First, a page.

Jump no more
Delray Beach, FL, December 2010
About this photo: We're winding down the latest Thematic theme, late (click here to share), and preparing for the next new theme, transitions. It launches tomorrow...watch for it.The scene: I'm shooting pictures around the edge of the pool while the kids wear themselves out in the water. They're old enough now that I no longer have to sit high up and watch them, hawk-like, like the lifeguard I once was. I'm still hyper-vigilant, of course, but I can also afford to pick up a camera and multitask a bit. One of the benefits of age, I guess.
I come across this frog floating in the pool. I carefully remove its clearly lifeless form because even frogs deserve to not end up sucked into the skimmer basket. I'm trying to avoid drawing attention to myself, as I don't want to upset the little folks. As I try to quickly remove the frog from sight, our youngest son notices what I'm up to and swims on over. I'm not going to fake this one: I have to admit the poor little fella is dead.
Noah pauses. In that moment, I can almost hear his mind churning, wondering what we do next. When he starts talking again, he's no longer the frenetic munchkin excitedly sharing Every Last Detail of his swimming adventures. He's quieter, more thoughtful, almost as if someone flipped a switch in him. He seems older, somehow, as he suggests finding a quiet spot to bury him. We both agree on the landscaped cedar-shingle bed behind the bushes at the edge of the pool.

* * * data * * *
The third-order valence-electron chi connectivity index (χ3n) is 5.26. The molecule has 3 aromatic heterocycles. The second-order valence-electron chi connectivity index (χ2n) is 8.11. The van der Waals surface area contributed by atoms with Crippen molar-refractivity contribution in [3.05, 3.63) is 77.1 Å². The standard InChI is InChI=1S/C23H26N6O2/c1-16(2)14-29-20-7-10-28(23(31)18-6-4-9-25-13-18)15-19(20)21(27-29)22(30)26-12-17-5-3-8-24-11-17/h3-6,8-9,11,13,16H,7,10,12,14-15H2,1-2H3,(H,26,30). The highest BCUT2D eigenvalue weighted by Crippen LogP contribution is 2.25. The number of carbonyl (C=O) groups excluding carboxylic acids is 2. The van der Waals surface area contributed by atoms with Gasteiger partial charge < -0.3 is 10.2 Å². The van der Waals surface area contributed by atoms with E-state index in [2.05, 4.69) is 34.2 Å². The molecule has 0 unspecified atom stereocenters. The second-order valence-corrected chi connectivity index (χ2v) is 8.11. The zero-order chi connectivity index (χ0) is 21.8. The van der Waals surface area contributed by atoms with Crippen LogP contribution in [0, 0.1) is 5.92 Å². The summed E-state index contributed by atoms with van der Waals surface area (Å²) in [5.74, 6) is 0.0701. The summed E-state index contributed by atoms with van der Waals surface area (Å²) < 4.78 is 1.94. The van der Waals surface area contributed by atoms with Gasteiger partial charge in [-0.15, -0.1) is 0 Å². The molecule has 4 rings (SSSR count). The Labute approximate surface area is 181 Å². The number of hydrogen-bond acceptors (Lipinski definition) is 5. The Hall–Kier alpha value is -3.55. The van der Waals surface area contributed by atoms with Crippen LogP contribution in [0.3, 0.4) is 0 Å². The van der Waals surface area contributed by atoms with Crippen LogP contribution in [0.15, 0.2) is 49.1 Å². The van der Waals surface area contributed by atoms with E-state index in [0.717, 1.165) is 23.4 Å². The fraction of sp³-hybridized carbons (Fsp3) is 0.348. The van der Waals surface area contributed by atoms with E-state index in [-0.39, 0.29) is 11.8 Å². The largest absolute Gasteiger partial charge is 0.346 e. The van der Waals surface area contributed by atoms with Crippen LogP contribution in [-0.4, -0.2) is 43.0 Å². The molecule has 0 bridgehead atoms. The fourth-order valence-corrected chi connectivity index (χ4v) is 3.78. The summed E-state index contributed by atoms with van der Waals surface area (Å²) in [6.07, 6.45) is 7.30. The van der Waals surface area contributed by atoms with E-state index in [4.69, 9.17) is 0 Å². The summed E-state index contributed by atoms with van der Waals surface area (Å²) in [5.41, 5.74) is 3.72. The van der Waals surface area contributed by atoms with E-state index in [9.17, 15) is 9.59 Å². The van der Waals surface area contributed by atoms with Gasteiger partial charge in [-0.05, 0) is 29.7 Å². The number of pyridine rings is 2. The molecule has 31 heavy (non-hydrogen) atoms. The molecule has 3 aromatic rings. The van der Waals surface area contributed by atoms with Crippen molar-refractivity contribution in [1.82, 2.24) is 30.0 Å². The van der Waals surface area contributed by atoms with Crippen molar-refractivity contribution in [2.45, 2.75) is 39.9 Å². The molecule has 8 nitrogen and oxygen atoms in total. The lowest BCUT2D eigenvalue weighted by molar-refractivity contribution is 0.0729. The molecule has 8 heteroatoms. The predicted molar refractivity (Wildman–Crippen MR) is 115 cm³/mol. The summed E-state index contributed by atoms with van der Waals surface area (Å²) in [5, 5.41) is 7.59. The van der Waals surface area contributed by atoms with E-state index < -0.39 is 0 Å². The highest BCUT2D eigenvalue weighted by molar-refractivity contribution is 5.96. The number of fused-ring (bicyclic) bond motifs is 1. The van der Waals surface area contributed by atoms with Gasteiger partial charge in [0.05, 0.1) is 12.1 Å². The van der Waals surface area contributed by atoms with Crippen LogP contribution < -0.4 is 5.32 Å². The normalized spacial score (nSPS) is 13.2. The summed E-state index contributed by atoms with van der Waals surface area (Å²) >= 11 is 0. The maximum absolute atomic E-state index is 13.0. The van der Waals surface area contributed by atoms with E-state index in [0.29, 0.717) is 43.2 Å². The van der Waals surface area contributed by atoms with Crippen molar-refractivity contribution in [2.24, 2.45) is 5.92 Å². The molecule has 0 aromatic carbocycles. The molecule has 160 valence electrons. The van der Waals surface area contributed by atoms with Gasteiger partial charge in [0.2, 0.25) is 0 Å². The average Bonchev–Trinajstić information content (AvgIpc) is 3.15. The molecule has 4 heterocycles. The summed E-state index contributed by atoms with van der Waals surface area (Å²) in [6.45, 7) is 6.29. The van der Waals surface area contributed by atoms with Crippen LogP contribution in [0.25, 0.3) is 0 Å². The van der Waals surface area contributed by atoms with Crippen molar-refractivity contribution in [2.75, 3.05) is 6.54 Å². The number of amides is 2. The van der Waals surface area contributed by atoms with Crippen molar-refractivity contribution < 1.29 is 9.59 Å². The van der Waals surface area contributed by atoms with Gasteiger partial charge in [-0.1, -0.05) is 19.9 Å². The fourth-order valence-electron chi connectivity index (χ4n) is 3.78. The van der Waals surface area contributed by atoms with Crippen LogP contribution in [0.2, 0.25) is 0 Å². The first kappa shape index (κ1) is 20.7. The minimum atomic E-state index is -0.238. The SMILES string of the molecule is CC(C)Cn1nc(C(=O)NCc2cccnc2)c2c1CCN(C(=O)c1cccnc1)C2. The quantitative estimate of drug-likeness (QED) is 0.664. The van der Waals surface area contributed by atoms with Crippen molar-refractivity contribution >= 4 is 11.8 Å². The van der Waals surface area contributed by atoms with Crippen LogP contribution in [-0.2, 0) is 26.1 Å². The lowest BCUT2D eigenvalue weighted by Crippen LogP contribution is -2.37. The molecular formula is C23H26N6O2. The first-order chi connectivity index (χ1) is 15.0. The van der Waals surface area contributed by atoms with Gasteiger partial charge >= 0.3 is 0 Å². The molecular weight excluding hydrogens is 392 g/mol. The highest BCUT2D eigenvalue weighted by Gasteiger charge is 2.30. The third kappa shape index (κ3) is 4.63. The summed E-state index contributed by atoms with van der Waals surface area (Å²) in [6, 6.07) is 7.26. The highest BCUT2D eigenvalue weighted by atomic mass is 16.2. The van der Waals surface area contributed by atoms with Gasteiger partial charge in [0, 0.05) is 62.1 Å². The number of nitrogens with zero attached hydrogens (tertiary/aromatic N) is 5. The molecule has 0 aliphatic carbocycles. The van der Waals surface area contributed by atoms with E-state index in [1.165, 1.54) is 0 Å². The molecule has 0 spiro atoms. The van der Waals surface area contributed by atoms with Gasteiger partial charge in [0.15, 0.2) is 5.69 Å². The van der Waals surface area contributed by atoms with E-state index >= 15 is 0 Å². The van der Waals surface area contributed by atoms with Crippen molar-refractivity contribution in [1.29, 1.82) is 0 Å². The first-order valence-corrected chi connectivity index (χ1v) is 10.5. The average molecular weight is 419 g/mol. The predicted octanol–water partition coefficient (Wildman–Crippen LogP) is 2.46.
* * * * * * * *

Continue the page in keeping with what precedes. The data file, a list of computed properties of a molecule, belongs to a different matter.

"But you're going to take a picture of him, right Dad?"
I do. And we carefully walk behind the bushes and find a nice spot for him. "I bet he was a good frog," says Noah. I nod quiet agreement, thinking to myself that the growing boy who made this moment happen is pretty good in his own right.
Your turn: How do you explain death to a child?